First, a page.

Assessing Industrial Production


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Our primary takeaways are as follows:

● The latest industrial production data softened on a sequential basis, disappointing consensus expectations.

● Of the 28 subsectors that we track, 61% remain in contraction. This softening of industrial production remains indicative of the slowdown of the good economy.

● However, its impact on the top-line nominal growth conditions remains negligible. In the context of markets, our Commodities Alpha Strategy remains modestly exposed to long-commodities.

The latest data for April shows Industrial Production increased, coming in at 0.01%. This print disappointed consensus expectations of 0.1% and contributed to an acceleration in the three-month trend relative to the twelve-month trend. We show the sequential evolution of the data below:

We break this print into its contributions from production coming from Food (0.08%), Energy (-0.23%), Autos (-0.1%), and All Other Items (0.26%). Additionally, we also showcase the top 10 contributions by industry. The largest contributor this month was Residential utilities, and the largest detractor was Commercial energy products:

We zoom out to offer further context on the dynamics of industrial production. Over the last year, industrial production has contracted by -0.38%. Below, we present the top six drivers of industrial production, with the three strongest industries highlighted in blue (Converted fuel, Défense and space equipment, and Commercial energy products) and the three weakest industries highlighted in red (Foods and tobacco, Industrial and other, and Residential utilities):

Over the last few decades, the importance of food, energy, and automobiles has risen, accounting for a significant amount of the variation in industrial production. Over the last year, food, energy, and automobiles have contributed -0.15% to the -0.38% change in industrial production. We show this impact below:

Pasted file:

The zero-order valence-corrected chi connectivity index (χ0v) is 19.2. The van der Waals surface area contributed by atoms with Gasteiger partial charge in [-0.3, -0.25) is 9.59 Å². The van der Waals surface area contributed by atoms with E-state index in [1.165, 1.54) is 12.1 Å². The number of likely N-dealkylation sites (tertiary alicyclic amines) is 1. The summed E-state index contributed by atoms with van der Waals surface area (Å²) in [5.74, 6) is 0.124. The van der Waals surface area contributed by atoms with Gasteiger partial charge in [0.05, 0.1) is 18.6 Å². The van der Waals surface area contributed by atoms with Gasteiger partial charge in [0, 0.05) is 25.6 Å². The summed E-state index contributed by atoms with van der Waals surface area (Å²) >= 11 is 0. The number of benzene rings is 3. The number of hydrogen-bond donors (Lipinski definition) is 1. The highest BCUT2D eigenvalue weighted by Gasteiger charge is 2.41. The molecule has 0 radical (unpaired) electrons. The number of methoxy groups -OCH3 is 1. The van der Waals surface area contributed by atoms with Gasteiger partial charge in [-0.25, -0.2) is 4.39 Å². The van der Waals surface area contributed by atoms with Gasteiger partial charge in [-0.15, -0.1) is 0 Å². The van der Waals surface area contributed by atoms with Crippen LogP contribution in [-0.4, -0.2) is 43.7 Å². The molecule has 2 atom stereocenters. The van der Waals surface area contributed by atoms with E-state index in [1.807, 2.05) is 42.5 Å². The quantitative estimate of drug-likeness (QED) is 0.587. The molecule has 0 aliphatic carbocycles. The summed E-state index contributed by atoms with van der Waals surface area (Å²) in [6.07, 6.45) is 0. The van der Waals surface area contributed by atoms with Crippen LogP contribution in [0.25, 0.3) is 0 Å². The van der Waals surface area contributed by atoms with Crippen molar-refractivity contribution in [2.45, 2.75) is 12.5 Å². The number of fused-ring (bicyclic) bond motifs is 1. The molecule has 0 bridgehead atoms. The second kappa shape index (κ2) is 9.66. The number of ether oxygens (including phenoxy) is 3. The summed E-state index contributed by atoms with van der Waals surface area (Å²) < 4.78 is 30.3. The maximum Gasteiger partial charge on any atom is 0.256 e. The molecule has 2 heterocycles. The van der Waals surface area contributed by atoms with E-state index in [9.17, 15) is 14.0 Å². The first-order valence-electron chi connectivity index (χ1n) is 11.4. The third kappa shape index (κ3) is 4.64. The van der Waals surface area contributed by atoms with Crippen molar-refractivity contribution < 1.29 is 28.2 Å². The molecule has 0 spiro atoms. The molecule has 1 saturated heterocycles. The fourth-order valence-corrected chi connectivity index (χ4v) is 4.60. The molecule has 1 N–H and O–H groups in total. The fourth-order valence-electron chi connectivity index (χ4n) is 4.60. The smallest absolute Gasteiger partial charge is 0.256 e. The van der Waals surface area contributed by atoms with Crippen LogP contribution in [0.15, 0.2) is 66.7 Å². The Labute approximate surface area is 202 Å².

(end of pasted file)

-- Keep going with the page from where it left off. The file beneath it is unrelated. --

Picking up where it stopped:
To further assess the health of the current contraction of industrial production, we examine the diffusion of the 28 subsectors we track. This involves examining the number of industries that are expanding versus the number of industries that are contracting. We find that 61% of industries are contracting. Below, we visualize how a diffusion index has generally been a good barometer of the durability of upturns and downturns in industrial production:

To elaborate further, currently 11 industries are expanding and contributing 0.86% to industrial production, compared to 17 industries showing contraction and detracting -1.2% from industrial production growth compared to one year prior. We visualize their respective weighted contributions below:

Overall, a softening of industrial production remains indicative of the deacceleration of the good economy. Nonetheless, our process accounts for the fact that while business conditions may eventually lead to a self-reinforcing downturn for manufacturing, it currently isn’t in that state. Consequently, our Commodities Alpha Strategy remains modestly exposed to long commodities. Until next time.


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